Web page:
Posted , in Differentiation
What would you do if you couldn’t hire anybody for the next five years?
That’s the deliberately slightly playful question we’ve been asking consulting leaders recently, as part of our research into what’s going on from a talent perspective. And it’s already elicited some interesting responses.
The one that caught my attention the other day was someone saying that they’d build more relationships with small specialist firms.
It makes sense: If the people you need aren’t available, simply go after the people who aren’t available. After all, they might not be available to work for you, but they’re almost certainly available to work for your client, and that might just amount to the same thing.
We’ve heard talk of this kind before—big firms acting as a shop window for smaller firms—but not as a direct response to the issue of talent. And now we hear it again it raises some interesting questions, because it starts to position consulting firms as retailers.
In fact let’s imagine that consulting firms are already retailers, but ones who sell their own products rather than everybody else’s, even if some of those products are own-branded versions of the same thing offered elsewhere. Using that as a starting point, what we’re talking about here is the consulting firm branching out to offer other people’s products, alongside its own, under its roof. It’s the difference between Burberry and Selfridges, or Ralph Lauren and Saks.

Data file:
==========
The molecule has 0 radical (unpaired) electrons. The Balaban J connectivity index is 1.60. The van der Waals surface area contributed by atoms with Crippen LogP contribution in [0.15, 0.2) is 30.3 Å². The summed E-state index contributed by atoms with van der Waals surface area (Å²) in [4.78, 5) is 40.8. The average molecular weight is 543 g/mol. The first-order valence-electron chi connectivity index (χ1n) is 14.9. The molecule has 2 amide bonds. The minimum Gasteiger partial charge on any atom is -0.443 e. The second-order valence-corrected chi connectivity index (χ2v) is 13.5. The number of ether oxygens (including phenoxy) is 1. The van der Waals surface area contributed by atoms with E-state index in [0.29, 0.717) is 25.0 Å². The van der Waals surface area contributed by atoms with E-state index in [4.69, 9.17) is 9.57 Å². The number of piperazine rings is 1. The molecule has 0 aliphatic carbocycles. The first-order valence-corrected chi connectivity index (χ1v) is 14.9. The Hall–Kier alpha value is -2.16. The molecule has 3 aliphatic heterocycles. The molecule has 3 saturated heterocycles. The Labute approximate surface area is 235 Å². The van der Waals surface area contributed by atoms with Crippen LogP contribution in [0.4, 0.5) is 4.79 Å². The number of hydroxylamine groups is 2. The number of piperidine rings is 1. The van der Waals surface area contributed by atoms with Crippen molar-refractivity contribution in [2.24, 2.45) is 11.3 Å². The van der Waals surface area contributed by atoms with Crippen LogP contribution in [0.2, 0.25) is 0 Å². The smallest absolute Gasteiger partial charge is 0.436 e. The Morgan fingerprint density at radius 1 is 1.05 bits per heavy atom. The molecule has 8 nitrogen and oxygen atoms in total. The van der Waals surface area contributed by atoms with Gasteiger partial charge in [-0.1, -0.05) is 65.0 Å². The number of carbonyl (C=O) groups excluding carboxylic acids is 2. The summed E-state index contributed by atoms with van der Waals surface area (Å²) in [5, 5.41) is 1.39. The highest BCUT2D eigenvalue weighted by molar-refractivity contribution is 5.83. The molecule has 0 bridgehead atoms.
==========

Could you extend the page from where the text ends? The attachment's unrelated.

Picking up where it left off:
The key to the former (the Burberry or Ralph Lauren model) is that you have a product everyone wants to buy (and that you can sell to them profitably). Provided your customers can’t get the same thing anywhere else, you’ll be OK. The key to the latter (the Selfridges or Saks model) is probably a bit more complicated. Either you need to carry other people’s products exclusively—so yours is the only place people can buy them—or you need to add sufficient value to the customer’s experience of buying that nobody would go anywhere else anyway.
Assuming that the former is likely to be tricky, because if a small specialist was resistant to the idea of working for your firm then they’re unlikely to be keen to do an exclusive deal that amounts to pretty much the same thing, you’re left trying to work out how to add value to the customer’s experience of buying from you, so they don’t decide to access the same firm through your competitor.
How do you do that? Drawing on my personal retail experiences you do a number of things:
- Be an impartial expert: Know about all the products for sale under your roof, not just your own. Then you mitigate the threat of the manufacturer of those products selling to your customers directly (and presumably more cheaply) by being a trusted source of information about the whole market and allowing the customer to compare
- Be a single point of contact for problems: If I had a problem with ten of the items in my weekly shop, I’d be pretty upset at having to address my complaint to ten different manufacturers instead of the supermarket I’d bought the products from. This tends to be interpreted, in consulting circles, as being about the customer having a “single neck to choke”, but I think it’s more than that: done well, complaint/problem handling can be a huge opportunity to add value. Everyone knows that shit happens, it’s how you deal with it that matters.
- Put your name to it. If I see a jar of marmalade on the shelves of Fortnum & Mason, I feel reassured that it’s a high-quality product, no matter who made it. Similarly, clients accessing the specialist part of the consulting market may feel nervous about what they’re buying, and from whom, but doing it via a big, trusted brand is not only likely to make them feel more comfortable, but may even encourage them to do it more. Back that up by offering some sort of guarantee.